Geometry is a branch of mathematics concerned with questions of shape, relative position of figures, the properties of space. A mathematician who works in the field of geometry is called a geometer. Geometry arose independently in a number of early cultures as a practical way for dealing with lengths and volumes. Geometry began to see elements of formal mathematical science emerging in the West as early as the 6th century BC. By the 3rd century BC, geometry was put into an axiomatic form by Euclid, whose treatment, Euclid's Elements, set a standard for many centuries to follow. Geometry arose independently in India, with texts providing rules for geometric constructions appearing as early as the 3rd century BC. Islamic scientists expanded on them during the Middle Ages. By the early 17th century, geometry had been put on a solid analytic footing by mathematicians such as René Descartes and Pierre de Fermat. Since and into modern times, geometry has expanded into non-Euclidean geometry and manifolds, describing spaces that lie beyond the normal range of human experience.
While geometry has evolved throughout the years, there are some general concepts that are more or less fundamental to geometry. These include the concepts of points, planes, surfaces and curves, as well as the more advanced notions of manifolds and topology or metric. Geometry has applications to many fields, including art, physics, as well as to other branches of mathematics. Contemporary geometry has many subfields: Euclidean geometry is geometry in its classical sense; the mandatory educational curriculum of the majority of nations includes the study of points, planes, triangles, similarity, solid figures and analytic geometry. Euclidean geometry has applications in computer science and various branches of modern mathematics. Differential geometry uses techniques of linear algebra to study problems in geometry, it has applications in physics, including in general relativity. Topology is the field concerned with the properties of geometric objects that are unchanged by continuous mappings. In practice, this means dealing with large-scale properties of spaces, such as connectedness and compactness.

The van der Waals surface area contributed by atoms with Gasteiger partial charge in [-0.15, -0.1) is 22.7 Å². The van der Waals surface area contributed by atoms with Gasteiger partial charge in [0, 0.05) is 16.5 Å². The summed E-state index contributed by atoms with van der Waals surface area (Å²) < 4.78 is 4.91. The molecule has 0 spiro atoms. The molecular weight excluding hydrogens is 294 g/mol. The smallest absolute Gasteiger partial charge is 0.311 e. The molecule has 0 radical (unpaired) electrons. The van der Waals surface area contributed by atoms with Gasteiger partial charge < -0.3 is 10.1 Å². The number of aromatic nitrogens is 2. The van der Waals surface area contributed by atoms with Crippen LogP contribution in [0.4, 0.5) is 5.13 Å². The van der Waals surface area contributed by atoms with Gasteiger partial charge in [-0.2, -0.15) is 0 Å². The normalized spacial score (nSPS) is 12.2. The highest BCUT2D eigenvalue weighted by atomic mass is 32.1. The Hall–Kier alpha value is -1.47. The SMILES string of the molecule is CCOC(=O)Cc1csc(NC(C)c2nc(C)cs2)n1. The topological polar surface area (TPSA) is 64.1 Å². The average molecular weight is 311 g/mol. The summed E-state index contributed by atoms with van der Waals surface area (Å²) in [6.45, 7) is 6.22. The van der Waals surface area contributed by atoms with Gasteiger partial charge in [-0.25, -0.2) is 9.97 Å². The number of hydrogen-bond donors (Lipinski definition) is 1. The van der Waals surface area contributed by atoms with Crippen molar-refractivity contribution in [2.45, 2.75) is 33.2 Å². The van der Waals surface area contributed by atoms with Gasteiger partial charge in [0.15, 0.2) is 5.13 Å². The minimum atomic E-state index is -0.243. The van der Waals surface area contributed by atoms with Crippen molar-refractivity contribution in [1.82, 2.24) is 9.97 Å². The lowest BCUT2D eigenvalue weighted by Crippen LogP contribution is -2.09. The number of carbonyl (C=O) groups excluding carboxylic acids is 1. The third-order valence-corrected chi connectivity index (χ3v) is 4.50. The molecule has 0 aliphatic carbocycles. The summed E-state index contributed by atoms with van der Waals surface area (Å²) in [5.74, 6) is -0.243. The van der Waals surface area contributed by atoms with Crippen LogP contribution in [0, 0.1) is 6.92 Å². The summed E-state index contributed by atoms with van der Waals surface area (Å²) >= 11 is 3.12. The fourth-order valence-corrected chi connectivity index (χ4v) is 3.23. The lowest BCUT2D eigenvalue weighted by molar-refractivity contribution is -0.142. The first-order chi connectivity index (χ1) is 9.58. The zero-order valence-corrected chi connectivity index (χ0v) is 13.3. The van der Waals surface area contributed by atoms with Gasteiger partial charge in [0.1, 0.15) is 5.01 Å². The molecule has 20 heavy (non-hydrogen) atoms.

Convex geometry investigates convex shapes in the Euclidean space and its more abstract analogues using techniques of real analysis. It has close connections to convex analysis and functional analysis and important applications in number theory. Algebraic geometry studies geometry through the use of multivariate polynomials and other algebraic techniques, it has applications including cryptography and string theory. Discrete geometry is concerned with questions of relative position of simple geometric objects, such as points and circles, it shares many principles with combinatorics. Computational geometry deals with algorithms and their implementations for manipulating geometrical objects. Although being a young area of geometry, it has many applications in computer vision, image processing, computer-aided design, medical imaging, etc; the earliest recorded beginnings of geometry can be traced to ancient Mesopotamia and Egypt in the 2nd millennium BC. Early geometry was a collection of empirically discovered principles concerning lengths, angles and volumes, which were developed to meet some practical need in surveying, construction and various crafts.